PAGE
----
Feb. 17, 1864 §1, ch. 77. Jurisdiction conferred on military courts and general courts-martial.

        322. That the jurisdiction conferred upon courts of inquiry [319], in the act above recited, is hereby repeated, and the said jurisdiction is hereby conferred, for the punishment of the offence therein named, upon the military courts and general courts-martial convened in the Army of the Confederate States; and the proceedings therein shall be subject to review, as in other cases.

Ibid, §2. Any citizen may report violations of the act.

        323. That any citizen of the Confederate States is hereby authorized to make report of any violation of the provision of the act to which this is an amendment, in the same manner as officers of the army are now required to do.

Ibid, §3. Intemperate habits.

Penalty.

        324. Upon any trial for drunkenness it shall be lawful to prove, without special charge, that the accused is of intemperate habits; and if the court shall find that he is of such habits, he shall be cashiered or otherwise punished at the discretion of the court.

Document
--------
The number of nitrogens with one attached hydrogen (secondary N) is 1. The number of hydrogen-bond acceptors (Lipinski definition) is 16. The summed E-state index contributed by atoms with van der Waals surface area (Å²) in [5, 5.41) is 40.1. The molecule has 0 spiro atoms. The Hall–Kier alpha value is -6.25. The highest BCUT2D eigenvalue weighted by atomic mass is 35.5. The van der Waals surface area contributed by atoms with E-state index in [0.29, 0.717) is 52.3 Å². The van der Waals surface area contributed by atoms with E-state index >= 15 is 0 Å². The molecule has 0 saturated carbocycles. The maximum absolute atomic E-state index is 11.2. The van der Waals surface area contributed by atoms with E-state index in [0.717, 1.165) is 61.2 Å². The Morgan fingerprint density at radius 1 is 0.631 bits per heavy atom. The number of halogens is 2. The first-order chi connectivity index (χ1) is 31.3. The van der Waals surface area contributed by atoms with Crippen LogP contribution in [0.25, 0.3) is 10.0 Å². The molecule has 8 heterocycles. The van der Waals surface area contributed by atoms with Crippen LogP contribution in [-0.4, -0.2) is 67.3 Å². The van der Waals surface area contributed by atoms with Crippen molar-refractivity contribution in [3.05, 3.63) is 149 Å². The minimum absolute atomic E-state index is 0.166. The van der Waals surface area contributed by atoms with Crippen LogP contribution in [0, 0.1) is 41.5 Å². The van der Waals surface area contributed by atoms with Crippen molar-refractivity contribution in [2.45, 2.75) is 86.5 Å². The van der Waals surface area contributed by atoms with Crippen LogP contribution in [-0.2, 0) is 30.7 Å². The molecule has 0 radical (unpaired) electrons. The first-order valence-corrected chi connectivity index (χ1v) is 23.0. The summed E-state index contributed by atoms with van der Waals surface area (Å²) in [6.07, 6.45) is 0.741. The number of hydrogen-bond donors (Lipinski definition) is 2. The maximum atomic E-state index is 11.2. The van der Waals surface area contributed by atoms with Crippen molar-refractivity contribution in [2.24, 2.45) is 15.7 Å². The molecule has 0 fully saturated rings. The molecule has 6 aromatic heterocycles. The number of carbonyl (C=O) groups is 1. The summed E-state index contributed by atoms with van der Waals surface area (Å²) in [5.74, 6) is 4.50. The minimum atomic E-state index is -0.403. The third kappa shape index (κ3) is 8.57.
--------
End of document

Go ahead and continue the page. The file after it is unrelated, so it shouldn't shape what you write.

XXXIII. ABSENCE WITHOUT LEAVE.*

April 16, 1862, §1, ch. 25. Soldiers absent without leave not to receive pay.

        325. That no officer or soldier of the army shall receive pay for any period during which he may be absent without leave, or beyond the leave granted from competent authority, according to the regulations of the army: Provided, That this restriction shall not affect the sick and wounded in hospitals.

Ibid, §2. Length of absence to be stated on pay and muster rolls, and pay for such time to be deducted.